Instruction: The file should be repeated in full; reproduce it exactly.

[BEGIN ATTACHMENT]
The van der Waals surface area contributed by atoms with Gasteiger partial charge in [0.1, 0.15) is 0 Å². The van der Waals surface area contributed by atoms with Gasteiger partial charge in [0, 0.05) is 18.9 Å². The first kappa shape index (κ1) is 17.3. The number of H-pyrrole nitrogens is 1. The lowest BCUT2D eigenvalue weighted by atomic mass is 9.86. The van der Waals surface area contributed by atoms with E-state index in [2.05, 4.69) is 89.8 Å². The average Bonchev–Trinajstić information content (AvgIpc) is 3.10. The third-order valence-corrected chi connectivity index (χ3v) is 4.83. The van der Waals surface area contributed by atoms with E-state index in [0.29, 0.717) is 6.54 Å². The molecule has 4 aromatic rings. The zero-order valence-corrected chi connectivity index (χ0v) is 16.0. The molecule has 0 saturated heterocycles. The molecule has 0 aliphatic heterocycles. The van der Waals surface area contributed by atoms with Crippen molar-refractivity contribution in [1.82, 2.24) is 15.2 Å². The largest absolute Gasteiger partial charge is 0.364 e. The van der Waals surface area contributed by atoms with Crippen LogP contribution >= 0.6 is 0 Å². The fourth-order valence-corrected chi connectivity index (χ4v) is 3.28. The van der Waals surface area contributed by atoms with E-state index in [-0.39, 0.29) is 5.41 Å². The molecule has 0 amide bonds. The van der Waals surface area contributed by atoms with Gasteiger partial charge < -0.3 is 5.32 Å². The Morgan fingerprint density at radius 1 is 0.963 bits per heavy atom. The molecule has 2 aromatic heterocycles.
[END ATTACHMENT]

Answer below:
The van der Waals surface area contributed by atoms with Gasteiger partial charge in [0.1, 0.15) is 0 Å². The van der Waals surface area contributed by atoms with Gasteiger partial charge in [0, 0.05) is 18.9 Å². The first kappa shape index (κ1) is 17.3. The number of H-pyrrole nitrogens is 1. The lowest BCUT2D eigenvalue weighted by atomic mass is 9.86. The van der Waals surface area contributed by atoms with E-state index in [2.05, 4.69) is 89.8 Å². The average Bonchev–Trinajstić information content (AvgIpc) is 3.10. The third-order valence-corrected chi connectivity index (χ3v) is 4.83. The van der Waals surface area contributed by atoms with E-state index in [0.29, 0.717) is 6.54 Å². The molecule has 4 aromatic rings. The zero-order valence-corrected chi connectivity index (χ0v) is 16.0. The molecule has 0 saturated heterocycles. The molecule has 0 aliphatic heterocycles. The van der Waals surface area contributed by atoms with Crippen molar-refractivity contribution in [1.82, 2.24) is 15.2 Å². The largest absolute Gasteiger partial charge is 0.364 e. The van der Waals surface area contributed by atoms with Crippen LogP contribution >= 0.6 is 0 Å². The fourth-order valence-corrected chi connectivity index (χ4v) is 3.28. The van der Waals surface area contributed by atoms with E-state index in [-0.39, 0.29) is 5.41 Å². The molecule has 0 amide bonds. The van der Waals surface area contributed by atoms with Gasteiger partial charge < -0.3 is 5.32 Å². The Morgan fingerprint density at radius 1 is 0.963 bits per heavy atom. The molecule has 2 aromatic heterocycles.